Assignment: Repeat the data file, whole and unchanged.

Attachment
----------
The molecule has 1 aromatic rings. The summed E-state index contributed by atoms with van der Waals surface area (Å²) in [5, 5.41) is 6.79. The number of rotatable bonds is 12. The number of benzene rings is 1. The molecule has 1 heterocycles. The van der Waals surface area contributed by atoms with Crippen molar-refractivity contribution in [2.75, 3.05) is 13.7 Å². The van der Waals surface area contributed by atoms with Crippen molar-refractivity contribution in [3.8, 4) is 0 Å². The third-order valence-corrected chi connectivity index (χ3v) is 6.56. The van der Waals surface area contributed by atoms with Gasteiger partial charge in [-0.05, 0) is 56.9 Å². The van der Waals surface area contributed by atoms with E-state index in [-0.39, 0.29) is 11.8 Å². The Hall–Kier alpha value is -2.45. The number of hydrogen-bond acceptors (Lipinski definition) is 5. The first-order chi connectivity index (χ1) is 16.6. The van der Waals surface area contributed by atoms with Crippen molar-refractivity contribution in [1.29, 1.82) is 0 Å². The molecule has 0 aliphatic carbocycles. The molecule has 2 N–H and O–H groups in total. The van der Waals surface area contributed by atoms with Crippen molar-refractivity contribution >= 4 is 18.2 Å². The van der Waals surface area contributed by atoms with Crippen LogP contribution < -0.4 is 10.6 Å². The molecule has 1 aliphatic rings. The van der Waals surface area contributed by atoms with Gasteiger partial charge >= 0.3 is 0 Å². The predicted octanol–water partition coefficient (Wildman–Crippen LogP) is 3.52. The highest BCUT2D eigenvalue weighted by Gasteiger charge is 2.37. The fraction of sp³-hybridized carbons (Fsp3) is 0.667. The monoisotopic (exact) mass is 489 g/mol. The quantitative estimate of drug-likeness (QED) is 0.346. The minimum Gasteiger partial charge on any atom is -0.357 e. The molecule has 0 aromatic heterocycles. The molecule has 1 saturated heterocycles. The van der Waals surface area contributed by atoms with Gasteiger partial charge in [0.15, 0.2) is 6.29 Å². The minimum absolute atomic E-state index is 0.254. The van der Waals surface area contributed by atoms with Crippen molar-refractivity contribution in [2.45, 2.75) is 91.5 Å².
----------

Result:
The molecule has 1 aromatic rings. The summed E-state index contributed by atoms with van der Waals surface area (Å²) in [5, 5.41) is 6.79. The number of rotatable bonds is 12. The number of benzene rings is 1. The molecule has 1 heterocycles. The van der Waals surface area contributed by atoms with Crippen molar-refractivity contribution in [2.75, 3.05) is 13.7 Å². The van der Waals surface area contributed by atoms with Crippen molar-refractivity contribution in [3.8, 4) is 0 Å². The third-order valence-corrected chi connectivity index (χ3v) is 6.56. The van der Waals surface area contributed by atoms with Gasteiger partial charge in [-0.05, 0) is 56.9 Å². The van der Waals surface area contributed by atoms with E-state index in [-0.39, 0.29) is 11.8 Å². The Hall–Kier alpha value is -2.45. The number of hydrogen-bond acceptors (Lipinski definition) is 5. The first-order chi connectivity index (χ1) is 16.6. The van der Waals surface area contributed by atoms with Crippen molar-refractivity contribution in [1.29, 1.82) is 0 Å². The molecule has 0 aliphatic carbocycles. The molecule has 2 N–H and O–H groups in total. The van der Waals surface area contributed by atoms with Crippen molar-refractivity contribution >= 4 is 18.2 Å². The van der Waals surface area contributed by atoms with Crippen LogP contribution < -0.4 is 10.6 Å². The molecule has 1 aliphatic rings. The van der Waals surface area contributed by atoms with Gasteiger partial charge >= 0.3 is 0 Å². The predicted octanol–water partition coefficient (Wildman–Crippen LogP) is 3.52. The highest BCUT2D eigenvalue weighted by Gasteiger charge is 2.37. The fraction of sp³-hybridized carbons (Fsp3) is 0.667. The monoisotopic (exact) mass is 489 g/mol. The quantitative estimate of drug-likeness (QED) is 0.346. The minimum Gasteiger partial charge on any atom is -0.357 e. The molecule has 0 aromatic heterocycles. The molecule has 1 saturated heterocycles. The van der Waals surface area contributed by atoms with Gasteiger partial charge in [0.15, 0.2) is 6.29 Å². The minimum absolute atomic E-state index is 0.254. The van der Waals surface area contributed by atoms with Crippen molar-refractivity contribution in [2.45, 2.75) is 91.5 Å².